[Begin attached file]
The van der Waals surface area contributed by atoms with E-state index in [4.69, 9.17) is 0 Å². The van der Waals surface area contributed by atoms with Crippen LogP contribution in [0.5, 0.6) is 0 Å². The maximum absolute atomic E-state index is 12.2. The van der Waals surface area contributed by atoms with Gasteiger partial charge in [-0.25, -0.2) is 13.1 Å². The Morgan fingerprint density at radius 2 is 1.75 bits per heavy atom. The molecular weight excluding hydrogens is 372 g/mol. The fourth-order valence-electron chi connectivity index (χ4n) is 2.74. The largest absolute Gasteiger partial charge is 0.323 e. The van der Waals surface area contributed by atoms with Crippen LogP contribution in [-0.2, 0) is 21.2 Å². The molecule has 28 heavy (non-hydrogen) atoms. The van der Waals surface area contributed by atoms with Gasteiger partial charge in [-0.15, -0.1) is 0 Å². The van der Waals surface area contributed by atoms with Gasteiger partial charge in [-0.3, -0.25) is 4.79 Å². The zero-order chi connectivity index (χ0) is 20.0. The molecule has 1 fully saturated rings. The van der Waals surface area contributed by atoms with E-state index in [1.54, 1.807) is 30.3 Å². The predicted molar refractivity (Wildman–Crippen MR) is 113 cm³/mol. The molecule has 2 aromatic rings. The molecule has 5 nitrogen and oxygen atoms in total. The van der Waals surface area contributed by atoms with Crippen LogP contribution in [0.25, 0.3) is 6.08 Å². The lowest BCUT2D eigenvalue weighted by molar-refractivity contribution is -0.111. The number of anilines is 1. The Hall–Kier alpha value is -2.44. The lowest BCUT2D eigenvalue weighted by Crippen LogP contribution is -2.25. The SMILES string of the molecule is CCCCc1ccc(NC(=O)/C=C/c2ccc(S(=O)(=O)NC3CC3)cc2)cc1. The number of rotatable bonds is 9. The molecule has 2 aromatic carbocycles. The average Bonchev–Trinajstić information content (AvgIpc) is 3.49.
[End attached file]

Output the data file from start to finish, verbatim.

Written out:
The van der Waals surface area contributed by atoms with E-state index in [4.69, 9.17) is 0 Å². The van der Waals surface area contributed by atoms with Crippen LogP contribution in [0.5, 0.6) is 0 Å². The maximum absolute atomic E-state index is 12.2. The van der Waals surface area contributed by atoms with Gasteiger partial charge in [-0.25, -0.2) is 13.1 Å². The Morgan fingerprint density at radius 2 is 1.75 bits per heavy atom. The molecular weight excluding hydrogens is 372 g/mol. The fourth-order valence-electron chi connectivity index (χ4n) is 2.74. The largest absolute Gasteiger partial charge is 0.323 e. The van der Waals surface area contributed by atoms with Crippen LogP contribution in [-0.2, 0) is 21.2 Å². The molecule has 28 heavy (non-hydrogen) atoms. The van der Waals surface area contributed by atoms with Gasteiger partial charge in [-0.15, -0.1) is 0 Å². The van der Waals surface area contributed by atoms with Gasteiger partial charge in [-0.3, -0.25) is 4.79 Å². The zero-order chi connectivity index (χ0) is 20.0. The molecule has 1 fully saturated rings. The van der Waals surface area contributed by atoms with E-state index in [1.54, 1.807) is 30.3 Å². The predicted molar refractivity (Wildman–Crippen MR) is 113 cm³/mol. The molecule has 2 aromatic rings. The molecule has 5 nitrogen and oxygen atoms in total. The van der Waals surface area contributed by atoms with Crippen LogP contribution in [0.25, 0.3) is 6.08 Å². The lowest BCUT2D eigenvalue weighted by molar-refractivity contribution is -0.111. The number of anilines is 1. The Hall–Kier alpha value is -2.44. The lowest BCUT2D eigenvalue weighted by Crippen LogP contribution is -2.25. The SMILES string of the molecule is CCCCc1ccc(NC(=O)/C=C/c2ccc(S(=O)(=O)NC3CC3)cc2)cc1. The number of rotatable bonds is 9. The molecule has 2 aromatic carbocycles. The average Bonchev–Trinajstić information content (AvgIpc) is 3.49.